In early March 2010, foreign news reports said U.S. researchers found that the common herbicide "atrazine" would make the male frog degeneration into a female frog. Researchers at the University of California, Berkeley, put 40 male African claw frogs into water with a 2.5-zeros atrazine concentration and found 90% females, and 10% of them became female frogs, spawning after mating with the male frog, who was not in contact with Atrazine, and became a mother. The researchers believe that the herbicide interferes with hormonal secretion, causing the frog body to have both male and female characteristics, "which can make many frogs degenerate."
The news is reminiscent of whether men in the human race also have sex changes due to environmental changes. It was found that the herbicide atrazine had effect on the content of estradiol in female and male rats, but the effect of atrazine on two alcohol content in male rats appeared earlier, which showed that male animals were more sensitive to atrazine.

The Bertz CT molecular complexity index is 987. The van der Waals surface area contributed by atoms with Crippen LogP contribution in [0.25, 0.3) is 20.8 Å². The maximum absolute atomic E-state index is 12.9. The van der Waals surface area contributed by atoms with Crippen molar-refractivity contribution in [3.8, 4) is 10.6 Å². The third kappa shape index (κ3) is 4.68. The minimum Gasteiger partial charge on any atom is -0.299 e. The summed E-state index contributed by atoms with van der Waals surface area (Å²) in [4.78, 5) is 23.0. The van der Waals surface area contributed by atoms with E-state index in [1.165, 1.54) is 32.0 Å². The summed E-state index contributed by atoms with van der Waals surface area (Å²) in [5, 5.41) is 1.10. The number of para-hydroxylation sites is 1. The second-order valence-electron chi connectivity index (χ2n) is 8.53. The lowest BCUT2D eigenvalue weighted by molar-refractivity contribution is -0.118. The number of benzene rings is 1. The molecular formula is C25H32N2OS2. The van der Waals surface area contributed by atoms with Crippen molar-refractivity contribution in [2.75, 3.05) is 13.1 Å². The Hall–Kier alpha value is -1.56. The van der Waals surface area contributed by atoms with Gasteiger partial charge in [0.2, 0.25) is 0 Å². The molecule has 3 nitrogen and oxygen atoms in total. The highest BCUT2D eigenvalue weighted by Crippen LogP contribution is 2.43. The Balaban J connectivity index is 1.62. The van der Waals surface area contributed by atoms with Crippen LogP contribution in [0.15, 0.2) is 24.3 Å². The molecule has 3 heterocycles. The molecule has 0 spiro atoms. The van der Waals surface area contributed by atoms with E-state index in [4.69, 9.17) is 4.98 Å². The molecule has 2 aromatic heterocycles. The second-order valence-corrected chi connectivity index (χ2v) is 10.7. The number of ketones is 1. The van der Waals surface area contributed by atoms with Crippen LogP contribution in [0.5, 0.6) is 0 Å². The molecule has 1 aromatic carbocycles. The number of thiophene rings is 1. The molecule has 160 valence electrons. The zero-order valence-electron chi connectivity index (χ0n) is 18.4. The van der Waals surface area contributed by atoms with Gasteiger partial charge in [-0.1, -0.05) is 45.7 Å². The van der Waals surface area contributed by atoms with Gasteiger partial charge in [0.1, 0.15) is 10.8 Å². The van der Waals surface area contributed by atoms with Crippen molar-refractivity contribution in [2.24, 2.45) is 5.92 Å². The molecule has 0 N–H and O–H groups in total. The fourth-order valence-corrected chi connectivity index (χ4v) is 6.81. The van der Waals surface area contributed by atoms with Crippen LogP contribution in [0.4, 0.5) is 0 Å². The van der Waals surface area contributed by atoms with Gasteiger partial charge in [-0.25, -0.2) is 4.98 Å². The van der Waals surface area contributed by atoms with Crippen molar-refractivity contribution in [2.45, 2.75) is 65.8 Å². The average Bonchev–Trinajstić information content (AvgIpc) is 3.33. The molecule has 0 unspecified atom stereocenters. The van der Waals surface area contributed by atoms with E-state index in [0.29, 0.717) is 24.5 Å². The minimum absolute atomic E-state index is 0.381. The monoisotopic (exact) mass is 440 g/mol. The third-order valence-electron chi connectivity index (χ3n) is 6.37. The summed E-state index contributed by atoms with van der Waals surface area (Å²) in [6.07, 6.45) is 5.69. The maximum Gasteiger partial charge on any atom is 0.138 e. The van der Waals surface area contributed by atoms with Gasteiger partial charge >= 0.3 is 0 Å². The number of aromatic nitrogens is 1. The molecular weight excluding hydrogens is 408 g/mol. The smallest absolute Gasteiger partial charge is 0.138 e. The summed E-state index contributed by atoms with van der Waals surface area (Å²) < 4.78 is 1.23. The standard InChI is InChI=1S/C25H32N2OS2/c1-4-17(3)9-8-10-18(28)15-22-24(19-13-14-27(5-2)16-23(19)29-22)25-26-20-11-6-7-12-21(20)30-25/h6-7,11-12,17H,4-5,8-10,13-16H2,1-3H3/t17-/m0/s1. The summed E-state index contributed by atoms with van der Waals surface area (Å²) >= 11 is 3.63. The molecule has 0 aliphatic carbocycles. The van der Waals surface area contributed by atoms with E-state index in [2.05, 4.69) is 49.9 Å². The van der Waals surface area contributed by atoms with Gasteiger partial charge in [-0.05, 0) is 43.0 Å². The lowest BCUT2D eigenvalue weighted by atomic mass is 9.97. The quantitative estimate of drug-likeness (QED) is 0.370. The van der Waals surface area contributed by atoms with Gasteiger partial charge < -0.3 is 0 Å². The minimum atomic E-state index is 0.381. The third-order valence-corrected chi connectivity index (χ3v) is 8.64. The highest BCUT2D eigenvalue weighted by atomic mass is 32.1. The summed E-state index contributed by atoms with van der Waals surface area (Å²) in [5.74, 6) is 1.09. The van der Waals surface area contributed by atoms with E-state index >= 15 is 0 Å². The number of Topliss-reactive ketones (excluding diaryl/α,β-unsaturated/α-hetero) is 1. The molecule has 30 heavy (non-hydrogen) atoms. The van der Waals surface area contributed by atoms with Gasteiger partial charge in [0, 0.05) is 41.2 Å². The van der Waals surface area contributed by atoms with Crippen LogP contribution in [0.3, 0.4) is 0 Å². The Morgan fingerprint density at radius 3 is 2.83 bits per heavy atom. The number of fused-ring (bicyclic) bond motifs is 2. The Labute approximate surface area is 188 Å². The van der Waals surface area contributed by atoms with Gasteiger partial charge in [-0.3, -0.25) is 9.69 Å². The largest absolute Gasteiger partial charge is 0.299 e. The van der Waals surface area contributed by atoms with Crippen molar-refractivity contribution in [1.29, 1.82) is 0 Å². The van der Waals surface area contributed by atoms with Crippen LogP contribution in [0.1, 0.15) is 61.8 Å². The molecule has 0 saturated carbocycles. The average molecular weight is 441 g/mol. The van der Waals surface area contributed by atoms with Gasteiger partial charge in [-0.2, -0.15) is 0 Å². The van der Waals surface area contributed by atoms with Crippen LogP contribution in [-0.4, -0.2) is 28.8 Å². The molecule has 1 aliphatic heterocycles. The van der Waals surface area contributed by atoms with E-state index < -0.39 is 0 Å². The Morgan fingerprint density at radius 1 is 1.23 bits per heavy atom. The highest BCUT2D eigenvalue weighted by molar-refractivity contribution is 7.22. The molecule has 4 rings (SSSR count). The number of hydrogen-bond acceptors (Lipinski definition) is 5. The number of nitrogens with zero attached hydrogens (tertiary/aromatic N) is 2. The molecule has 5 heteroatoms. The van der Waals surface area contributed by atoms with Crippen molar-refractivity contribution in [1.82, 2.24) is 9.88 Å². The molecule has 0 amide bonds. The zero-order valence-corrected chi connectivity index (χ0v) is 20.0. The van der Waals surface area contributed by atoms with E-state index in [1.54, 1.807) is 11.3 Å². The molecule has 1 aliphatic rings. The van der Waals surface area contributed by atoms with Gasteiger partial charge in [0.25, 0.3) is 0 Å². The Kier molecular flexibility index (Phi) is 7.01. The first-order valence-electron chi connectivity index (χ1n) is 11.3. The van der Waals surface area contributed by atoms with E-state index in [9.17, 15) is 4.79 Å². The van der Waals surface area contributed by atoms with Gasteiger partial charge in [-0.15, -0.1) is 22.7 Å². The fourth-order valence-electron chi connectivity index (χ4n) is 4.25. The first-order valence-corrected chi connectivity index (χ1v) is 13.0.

The change of estradiol content in the blood was directly affected by the change of male sexual characteristics and the reproductive function of the rats. So will atrazine have a similar effect on humans?
Yu Bo of Jilin Medical College has studied human serum, and the results show that Atrazine has the ability to bind to serum components similar to that of natural hormones (i.e. testosterone, estradiol, two), and may compete with natural hormones, thus affecting the normal level of sex hormones in the organism. According to the above experiments, it is now possible to determine that atrazine can indeed cause a certain reproductive toxicity to male animals, but its effects on reproductive function of male animals and its mechanism is extremely complex, and now has not been studied clearly.